Cabaret a New Experience for SMC Musical Theatre Veterans
Published on November 14, 2022 - 11 a.m.
Since Marcus Jordan cast them in his Southwestern Michigan College directing debut, Nov. 12’s cabaret, “Becoming: A Musical Theatre Song Cycle,” students have been working independently with voice teachers on three assigned songs.
“He came two weeks ago to observe progress and to give us his feedback,” Emilie Kurtz from Berrien Springs High School said. “There’s also a group number we’ve been working on. (Nov. 11) we’re doing an intensive musical theatre workshop all morning, then throwing it onstage to learn the blocking.”
“High school students will watch us have our workshop with Mr. Jordan,” said Emily Potter, who appeared in March’s “Godspell” and 2021’s “Trouble in Paradise.”
Though she loves singing, her exposure to improv through Beckwith Theatre makes Potter consider auditioning with Chicago’s The Second City. Her first show at SMC was “Joseph and the Amazing Technicolor Dreamcoat” in sixth grade. “My first musical was in third grade in Dowagiac’s ‘Wizard of Oz’ as a Munchkin.”
“We’ll sing our pieces. He’ll critique and change stuff in front of everyone,” Kurtz said. “They’ll see his process.”
“The primary focus of the cabaret/song cycle genre is storytelling,” said Jordan, challenging his performers to “personally connect with song lyrics they are communicating. To share something about themselves with the audience through their song selection instead of portraying a character.”
“Emily and I could sing the same song,” Kurtz said, “but it would mean something different to each of us because of our life experiences. It’s about taking something that isn’t necessarily about you and putting your own spin on it so it’s meaningful to the audience. I sing ‘I’m Not Afraid of Anything’ (by 2014 SMC guest Jason Robert Brown) about this woman who has two kids and a husband. Her little girls are afraid of things, her parents are afraid of things, but she’s never been held back by fear. But as the song goes on, she’s afraid of everything. For me, it’s about always being a strong person people have been able to rely on, but life is hard navigating things by yourself sometimes. I have fears, like everyone. I think he chose one song that was like our auditions, but others to challenge us.”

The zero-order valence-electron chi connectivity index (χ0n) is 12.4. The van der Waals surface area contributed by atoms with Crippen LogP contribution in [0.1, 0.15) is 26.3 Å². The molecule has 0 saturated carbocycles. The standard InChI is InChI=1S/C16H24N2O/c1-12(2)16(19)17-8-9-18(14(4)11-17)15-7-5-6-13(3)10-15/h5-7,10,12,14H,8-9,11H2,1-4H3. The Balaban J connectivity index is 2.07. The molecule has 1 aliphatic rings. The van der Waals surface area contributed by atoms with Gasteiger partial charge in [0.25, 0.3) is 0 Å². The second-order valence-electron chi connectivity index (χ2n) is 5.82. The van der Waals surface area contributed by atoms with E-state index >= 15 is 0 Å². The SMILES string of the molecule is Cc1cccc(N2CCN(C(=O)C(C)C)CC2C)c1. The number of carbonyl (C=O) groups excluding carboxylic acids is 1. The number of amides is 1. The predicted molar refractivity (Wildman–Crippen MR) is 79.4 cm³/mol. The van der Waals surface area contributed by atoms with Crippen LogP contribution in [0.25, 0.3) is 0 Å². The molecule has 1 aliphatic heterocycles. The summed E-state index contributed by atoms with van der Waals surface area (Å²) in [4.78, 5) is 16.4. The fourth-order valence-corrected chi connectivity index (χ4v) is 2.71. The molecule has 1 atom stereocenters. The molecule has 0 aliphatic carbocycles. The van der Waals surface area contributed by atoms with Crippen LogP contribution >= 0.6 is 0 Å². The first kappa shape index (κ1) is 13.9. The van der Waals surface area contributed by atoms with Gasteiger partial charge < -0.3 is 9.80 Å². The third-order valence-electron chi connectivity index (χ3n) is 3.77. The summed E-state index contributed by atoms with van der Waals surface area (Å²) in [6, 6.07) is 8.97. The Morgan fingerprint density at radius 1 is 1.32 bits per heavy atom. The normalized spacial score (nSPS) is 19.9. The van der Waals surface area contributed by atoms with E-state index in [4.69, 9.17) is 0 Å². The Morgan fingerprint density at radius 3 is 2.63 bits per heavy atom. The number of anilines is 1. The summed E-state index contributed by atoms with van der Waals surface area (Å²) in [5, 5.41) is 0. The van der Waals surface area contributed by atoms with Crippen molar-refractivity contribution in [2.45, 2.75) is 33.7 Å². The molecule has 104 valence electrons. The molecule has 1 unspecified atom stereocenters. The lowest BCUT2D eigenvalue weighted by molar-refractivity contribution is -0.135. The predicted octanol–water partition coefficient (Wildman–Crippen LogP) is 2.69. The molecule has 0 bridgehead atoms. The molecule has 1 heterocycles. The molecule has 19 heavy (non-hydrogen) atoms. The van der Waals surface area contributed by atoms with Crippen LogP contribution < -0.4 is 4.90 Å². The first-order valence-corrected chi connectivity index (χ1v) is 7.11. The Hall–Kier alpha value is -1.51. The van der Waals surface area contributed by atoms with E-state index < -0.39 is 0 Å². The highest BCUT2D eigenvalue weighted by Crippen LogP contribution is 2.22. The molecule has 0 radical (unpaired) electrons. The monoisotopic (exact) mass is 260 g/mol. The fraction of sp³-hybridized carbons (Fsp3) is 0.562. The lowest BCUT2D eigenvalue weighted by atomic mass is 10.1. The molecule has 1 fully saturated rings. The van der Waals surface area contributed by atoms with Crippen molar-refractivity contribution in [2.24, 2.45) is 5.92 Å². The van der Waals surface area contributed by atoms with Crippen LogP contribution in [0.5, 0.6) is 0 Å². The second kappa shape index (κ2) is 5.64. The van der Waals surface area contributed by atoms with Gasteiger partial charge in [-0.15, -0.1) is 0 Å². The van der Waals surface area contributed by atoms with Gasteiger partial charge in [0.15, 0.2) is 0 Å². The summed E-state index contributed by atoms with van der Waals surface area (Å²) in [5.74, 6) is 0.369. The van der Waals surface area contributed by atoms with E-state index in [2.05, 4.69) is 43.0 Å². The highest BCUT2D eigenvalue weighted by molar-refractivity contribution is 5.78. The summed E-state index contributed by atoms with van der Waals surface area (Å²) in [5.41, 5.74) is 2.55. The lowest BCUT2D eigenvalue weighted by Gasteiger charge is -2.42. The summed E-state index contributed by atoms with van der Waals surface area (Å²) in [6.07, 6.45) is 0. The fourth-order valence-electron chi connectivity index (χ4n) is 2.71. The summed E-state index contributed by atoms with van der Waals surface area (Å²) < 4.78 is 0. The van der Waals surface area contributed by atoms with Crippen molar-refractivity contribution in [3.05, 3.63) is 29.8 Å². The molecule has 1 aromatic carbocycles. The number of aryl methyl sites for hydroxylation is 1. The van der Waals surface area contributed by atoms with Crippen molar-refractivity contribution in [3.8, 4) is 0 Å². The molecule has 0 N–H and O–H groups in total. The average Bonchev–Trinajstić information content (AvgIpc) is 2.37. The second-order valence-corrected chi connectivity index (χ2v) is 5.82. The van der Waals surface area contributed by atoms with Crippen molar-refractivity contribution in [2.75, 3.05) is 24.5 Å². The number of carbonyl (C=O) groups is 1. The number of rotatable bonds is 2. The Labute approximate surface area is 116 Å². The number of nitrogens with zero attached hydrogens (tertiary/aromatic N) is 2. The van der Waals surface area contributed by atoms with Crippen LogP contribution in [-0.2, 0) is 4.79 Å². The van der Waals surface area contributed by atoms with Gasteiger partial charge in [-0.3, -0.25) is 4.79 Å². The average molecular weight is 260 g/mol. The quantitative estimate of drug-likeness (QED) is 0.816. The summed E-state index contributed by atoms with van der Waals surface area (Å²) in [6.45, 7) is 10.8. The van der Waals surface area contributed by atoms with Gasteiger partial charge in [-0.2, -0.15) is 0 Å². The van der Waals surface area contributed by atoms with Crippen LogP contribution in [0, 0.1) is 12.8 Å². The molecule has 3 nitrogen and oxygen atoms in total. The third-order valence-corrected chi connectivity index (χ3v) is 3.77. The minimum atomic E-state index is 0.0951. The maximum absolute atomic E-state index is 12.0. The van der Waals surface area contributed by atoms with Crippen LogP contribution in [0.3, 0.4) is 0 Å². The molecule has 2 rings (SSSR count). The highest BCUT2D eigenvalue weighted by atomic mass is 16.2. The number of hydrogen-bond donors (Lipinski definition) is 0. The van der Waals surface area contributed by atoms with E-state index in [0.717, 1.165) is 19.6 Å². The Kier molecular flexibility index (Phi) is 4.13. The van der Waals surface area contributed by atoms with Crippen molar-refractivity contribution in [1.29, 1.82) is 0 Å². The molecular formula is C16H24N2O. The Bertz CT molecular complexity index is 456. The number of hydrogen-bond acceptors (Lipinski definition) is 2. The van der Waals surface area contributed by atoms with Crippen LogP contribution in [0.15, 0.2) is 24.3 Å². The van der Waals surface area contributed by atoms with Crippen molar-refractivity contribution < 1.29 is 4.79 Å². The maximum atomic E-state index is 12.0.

Kurtz also sings a selection from 1975’s “A Chorus Line” by Marvin Hamlisch and is interested in a musical theatre career.
“It’s like a highly thought-out and choreographed concert,” Kurtz said.
“Our songs create a story within itself,” Potter said. “I sing ‘She Used to be Mine’ from ‘Waitress.’ She realizes she’s more than messy and imperfect and embraces that. The idea is everyone watching can interpret this story in a way that’s meaningful to them. It’s more interpretive than a regular musical where the story is laid out for you.”
The cabaret concept most reminds Potter of SMC’s spring Collage Concerts, “where everyone has their own pieces, but it’s still collective. It’s entirely different than a musical because we don’t have lines or a script.”
“I’ve never done anything like this,” said Matthew Hickok, an education major from Brandywine High School in Niles. “I’m doing ‘Purpose,’ from ‘Avenue Q.’ It’s a mature ‘Sesame Street,’ essentially. I feel like I’m kind of in the same boat of what I want to do with my life.”
Hickok auditioned in late September with “Beetlejuice.”
“From an audience perspective it’s similar to a musical,” Hickok said, “but the process of making it is very different.”
Will Lafleur of Chicago, Judas in “Godspell,” sings “Tonight at Eight” from “She Loves Me.”
“It’s about this very nervous guy who has a date, and he’s already freaking out about it in the morning,” Lafleur said. “(Cabaret) is individual, where a musical is more a group project. I did theatre throughout high school at a community theatre because my high school didn’t have a program. I sang in choir and was in band. Senior year, I took a class in downtown Chicago where we did a Shakespeare rap.”
“I’m singing “A Change in Me’ from ‘Beauty and the Beast,’ ‘Winter Blooms’ from ‘Alice by Heart‘ and ‘Beautiful City’ from ‘Godspell,’” said Buchanan’s Alicia Ferguson, who is interested in music production as well as performance. She was on “Godspell’s” stage crew.
“For me, they kind of represent letting go of the past while also reminiscing, but also being hopeful for the future. I feel I am all of those, but it’s a huge learning experience for me personally because I’ve never been onstage for a solo. I didn’t have the preferred musical theatre piece to audition with, so went with ‘Castle on a Hill’ by Ed Sheeran.”
This free public performance takes place at 7:30 p.m. Saturday, Nov. 12, in the theatre of the Dale A. Lyons Building on SMC’s Dowagiac campus.